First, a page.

Check out these top resources if you work with older people.
We’ve pulled together some of the best resources for clinicians working with older people. This list will be continually updated as more resources are made available so make sure you bookmark / revisit the page in the future. Included within this list:
- News / Media
- Online Courses
If you’ve got resources you think should be added let us know via @physiospot.
There are several podcasts focussing on frailty and clinical practice. Below are some you need to definitely check out.
The MDTea Podcast
This is a must listen to monthly podcast series which covers all the topics you need to know about from communication, palliative care, HIV in older people to polypharmacy. All done in a way which embraced MDT working and makes complex knowledge accessible to all.
You can listen to the entire back catalogue of podcasts via their website which includes additional resources, infographics and references. The podcast is also available via all major podcast streaming services.
Physio Matters Podcast – Frailty
In this episode of TPMP you will learn all about the day to day knowledge you need to know when working with older people living with frailty.
GEROS Health – Senior Rehab Podcast
The Senior Rehab Podcast brings you helpful conversations for rehab clinicians that serve older adults. Dustin Jones, PT, DPT, CSCS, RKC, speaks with industry leaders to draw out useful, practical information for rehab clinicians.
Exercise prescription for older adults is an area of clinical practice which needs to improve and this podcast will definitely help you achieve this.
Essential Reading – Articles
Let’s quickly run down the top 5 must read articles if you work with older people .
Sarcopenia: revised European consensus on definition and diagnosis
In 2010 the European Working Group on Sarcopenia in Older People (EWGSOP) published the most comprehensive guidance on the diagnosis and treatment of sarcopenia which went on to become the most cited article in the journal Age and Ageing over the next decade. To say the least it moved sarcopenia into the mainstream of clinical practice and rightly so.
In 2018 the group met again to update the guidance in light of new evidence and it has some essential information for all physiotherapists working with older people including exercise and dietary protein advice. The article is available for free via the link below.
A Global Clinical Measure of Fitness and Frailty in Elderly People
It’s quite possible you’ve heard of the Clinical Frailty Scale (aka Rockwood Scale) if you work in an acute setting. It has been the focus of a lot of healthcare innovation in the past couple of years and has helped put the unique considerations of caring for older people to the forefront of clinicians minds. But did you know the origins of the clinical frailty scale go back to 2005?
The tool is incredibly useful and a recent scoping review demonstrated it’s power in predicting outcomes for older people in hospital. It was predictive of mortality 87% of the time and 100% predictive of complications during a hospital stay. It was also accurate of helping predict falls in hospital 75% of the time making it an essential tool if you’re a physio working in an acute setting.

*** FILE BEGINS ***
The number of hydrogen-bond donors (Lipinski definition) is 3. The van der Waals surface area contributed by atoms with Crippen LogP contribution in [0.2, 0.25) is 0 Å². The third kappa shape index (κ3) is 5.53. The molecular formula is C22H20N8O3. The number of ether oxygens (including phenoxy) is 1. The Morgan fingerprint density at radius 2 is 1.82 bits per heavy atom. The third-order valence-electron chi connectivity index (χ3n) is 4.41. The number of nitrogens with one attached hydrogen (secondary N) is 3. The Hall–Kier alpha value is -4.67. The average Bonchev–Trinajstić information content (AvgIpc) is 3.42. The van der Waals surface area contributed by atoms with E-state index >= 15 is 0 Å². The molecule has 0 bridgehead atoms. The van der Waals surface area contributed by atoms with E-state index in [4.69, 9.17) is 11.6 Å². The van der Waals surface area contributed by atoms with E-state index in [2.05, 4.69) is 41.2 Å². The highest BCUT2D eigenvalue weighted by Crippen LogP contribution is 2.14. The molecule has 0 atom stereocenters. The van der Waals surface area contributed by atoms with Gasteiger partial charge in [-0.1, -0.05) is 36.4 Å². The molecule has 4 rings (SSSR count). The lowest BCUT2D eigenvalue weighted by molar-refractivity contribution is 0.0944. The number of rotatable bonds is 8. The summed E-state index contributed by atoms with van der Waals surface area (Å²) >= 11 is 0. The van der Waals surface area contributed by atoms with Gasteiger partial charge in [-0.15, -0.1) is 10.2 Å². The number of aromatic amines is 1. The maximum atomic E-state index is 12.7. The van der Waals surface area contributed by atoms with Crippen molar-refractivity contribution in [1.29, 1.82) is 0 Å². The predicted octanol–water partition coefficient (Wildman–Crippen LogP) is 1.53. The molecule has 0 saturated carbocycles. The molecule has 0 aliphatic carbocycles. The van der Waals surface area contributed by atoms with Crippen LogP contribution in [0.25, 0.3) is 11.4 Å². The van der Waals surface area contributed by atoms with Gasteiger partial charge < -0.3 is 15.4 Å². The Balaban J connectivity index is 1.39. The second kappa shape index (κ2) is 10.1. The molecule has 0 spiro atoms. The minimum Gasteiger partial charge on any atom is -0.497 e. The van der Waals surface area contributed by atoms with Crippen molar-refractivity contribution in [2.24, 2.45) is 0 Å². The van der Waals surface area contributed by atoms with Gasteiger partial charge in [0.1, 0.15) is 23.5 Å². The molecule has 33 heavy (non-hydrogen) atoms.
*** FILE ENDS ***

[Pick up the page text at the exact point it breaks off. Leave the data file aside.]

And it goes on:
Explore The Origins of The Clinical Frailty Scale
Frailty in older adults: evidence for a phenotype
The clinical frailty scale isn’t the only way of measuring frailty and there is a tool which pre-dates the CFS by half a decade. Fried’s phenotype model was developed in 2001 and is favoured by many physiotherapists because of it’s hands on nature.
Walking speed, fatigue, physical activity and physical activity levels and strength are the key areas of measurement for the model making it a physiotherapists dream of an assessment tool. It’s even better when you consider using handgrip to assess strength as then you can assess sarcopenia at the same time!
Explore Fried’s Phenotype Model
Strong, Steady and Straight. An Expert Consensus Statement on Physical Activity and Exercise for Osteoporosis
In 2017, Exercise and Sports Science Australia (ESSA) published their position statement on exercise prescription for the prevention and management of osteoporosis. This signalled a shift in the accepted frequency, intensity, type and duration of exercise needed to prevent a reduction in bone mineral density (BMD). Furthermore the statement cohorts patients into fracture risk which is fantastic addition. After all not everyone can be treated the same and have equal response.
Since the publication of ESSA’s position statement the Royal Osteoporosis Society has gone onto update their exercise guidance and uses a lot of the same best practice guidance and is presented in an easy to use way for clinical practice. It is an essential read for anyone working with older people and osteoporosis. We’ve also made a quick reference guide on Physiospot.
Silver Book II – Quality Urgent Care for Older People
The silver book II is written by a group of international experts in frailty and addresses a wide range of urgent care issues specific to older people. Specifically this document is aimed at clinicians working in emergency departments and urgent care settings such as ambulatory care or assessment units however there is important clinical knowledge for everyone contained within the book.
The book is available online for free on the BGS website and is broken down into discrete chapters meaning you can jump to the most relevant section to you.
Essential Reading – New, Blogs and Media
There are a number of different ways to keep up to date with the latest developments in healthcare policies which affect older people.
There are some great courses out there available for free and some paid courses which offer excellent value for money. We have several on Physioplus that cover the basics but also develop your knowledge if you are already working as a specialist.